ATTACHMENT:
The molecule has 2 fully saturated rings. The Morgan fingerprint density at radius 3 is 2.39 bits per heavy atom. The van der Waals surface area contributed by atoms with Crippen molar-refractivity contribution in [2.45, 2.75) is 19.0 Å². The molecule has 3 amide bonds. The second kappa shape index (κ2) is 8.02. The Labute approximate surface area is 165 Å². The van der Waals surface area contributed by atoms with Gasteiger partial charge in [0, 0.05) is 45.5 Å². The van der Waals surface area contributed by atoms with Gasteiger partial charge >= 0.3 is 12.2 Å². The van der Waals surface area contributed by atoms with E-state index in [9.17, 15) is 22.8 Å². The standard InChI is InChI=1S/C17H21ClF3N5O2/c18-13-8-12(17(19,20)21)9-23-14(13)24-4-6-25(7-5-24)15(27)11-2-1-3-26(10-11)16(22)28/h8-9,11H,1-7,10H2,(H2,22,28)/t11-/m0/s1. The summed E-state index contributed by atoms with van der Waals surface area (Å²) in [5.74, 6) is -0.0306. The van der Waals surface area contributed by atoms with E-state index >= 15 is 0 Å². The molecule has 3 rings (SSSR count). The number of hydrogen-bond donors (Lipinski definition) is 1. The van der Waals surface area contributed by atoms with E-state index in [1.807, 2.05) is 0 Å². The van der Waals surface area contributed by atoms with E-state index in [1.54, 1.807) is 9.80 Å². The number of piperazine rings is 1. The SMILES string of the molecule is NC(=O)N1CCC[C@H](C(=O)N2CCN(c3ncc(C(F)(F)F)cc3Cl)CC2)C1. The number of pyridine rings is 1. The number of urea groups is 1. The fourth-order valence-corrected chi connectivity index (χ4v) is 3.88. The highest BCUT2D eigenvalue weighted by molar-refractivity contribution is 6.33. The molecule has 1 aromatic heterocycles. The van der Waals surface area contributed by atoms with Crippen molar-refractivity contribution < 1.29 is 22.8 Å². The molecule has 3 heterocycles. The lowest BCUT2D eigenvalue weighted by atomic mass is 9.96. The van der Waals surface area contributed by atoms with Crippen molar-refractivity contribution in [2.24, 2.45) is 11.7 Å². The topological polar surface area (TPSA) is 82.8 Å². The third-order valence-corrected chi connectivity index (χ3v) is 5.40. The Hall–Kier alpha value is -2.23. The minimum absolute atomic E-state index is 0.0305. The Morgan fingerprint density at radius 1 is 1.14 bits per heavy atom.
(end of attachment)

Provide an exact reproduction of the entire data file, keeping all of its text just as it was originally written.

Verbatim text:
The molecule has 2 fully saturated rings. The Morgan fingerprint density at radius 3 is 2.39 bits per heavy atom. The van der Waals surface area contributed by atoms with Crippen molar-refractivity contribution in [2.45, 2.75) is 19.0 Å². The molecule has 3 amide bonds. The second kappa shape index (κ2) is 8.02. The Labute approximate surface area is 165 Å². The van der Waals surface area contributed by atoms with Gasteiger partial charge in [0, 0.05) is 45.5 Å². The van der Waals surface area contributed by atoms with Gasteiger partial charge >= 0.3 is 12.2 Å². The van der Waals surface area contributed by atoms with E-state index in [9.17, 15) is 22.8 Å². The standard InChI is InChI=1S/C17H21ClF3N5O2/c18-13-8-12(17(19,20)21)9-23-14(13)24-4-6-25(7-5-24)15(27)11-2-1-3-26(10-11)16(22)28/h8-9,11H,1-7,10H2,(H2,22,28)/t11-/m0/s1. The summed E-state index contributed by atoms with van der Waals surface area (Å²) in [5.74, 6) is -0.0306. The van der Waals surface area contributed by atoms with E-state index >= 15 is 0 Å². The molecule has 3 rings (SSSR count). The number of hydrogen-bond donors (Lipinski definition) is 1. The van der Waals surface area contributed by atoms with E-state index in [1.807, 2.05) is 0 Å². The van der Waals surface area contributed by atoms with E-state index in [1.54, 1.807) is 9.80 Å². The number of piperazine rings is 1. The SMILES string of the molecule is NC(=O)N1CCC[C@H](C(=O)N2CCN(c3ncc(C(F)(F)F)cc3Cl)CC2)C1. The number of pyridine rings is 1. The number of urea groups is 1. The fourth-order valence-corrected chi connectivity index (χ4v) is 3.88. The highest BCUT2D eigenvalue weighted by molar-refractivity contribution is 6.33. The molecule has 1 aromatic heterocycles. The van der Waals surface area contributed by atoms with Crippen molar-refractivity contribution < 1.29 is 22.8 Å². The molecule has 3 heterocycles. The lowest BCUT2D eigenvalue weighted by atomic mass is 9.96. The van der Waals surface area contributed by atoms with Crippen molar-refractivity contribution in [2.24, 2.45) is 11.7 Å². The topological polar surface area (TPSA) is 82.8 Å². The third-order valence-corrected chi connectivity index (χ3v) is 5.40. The Hall–Kier alpha value is -2.23. The minimum absolute atomic E-state index is 0.0305. The Morgan fingerprint density at radius 1 is 1.14 bits per heavy atom.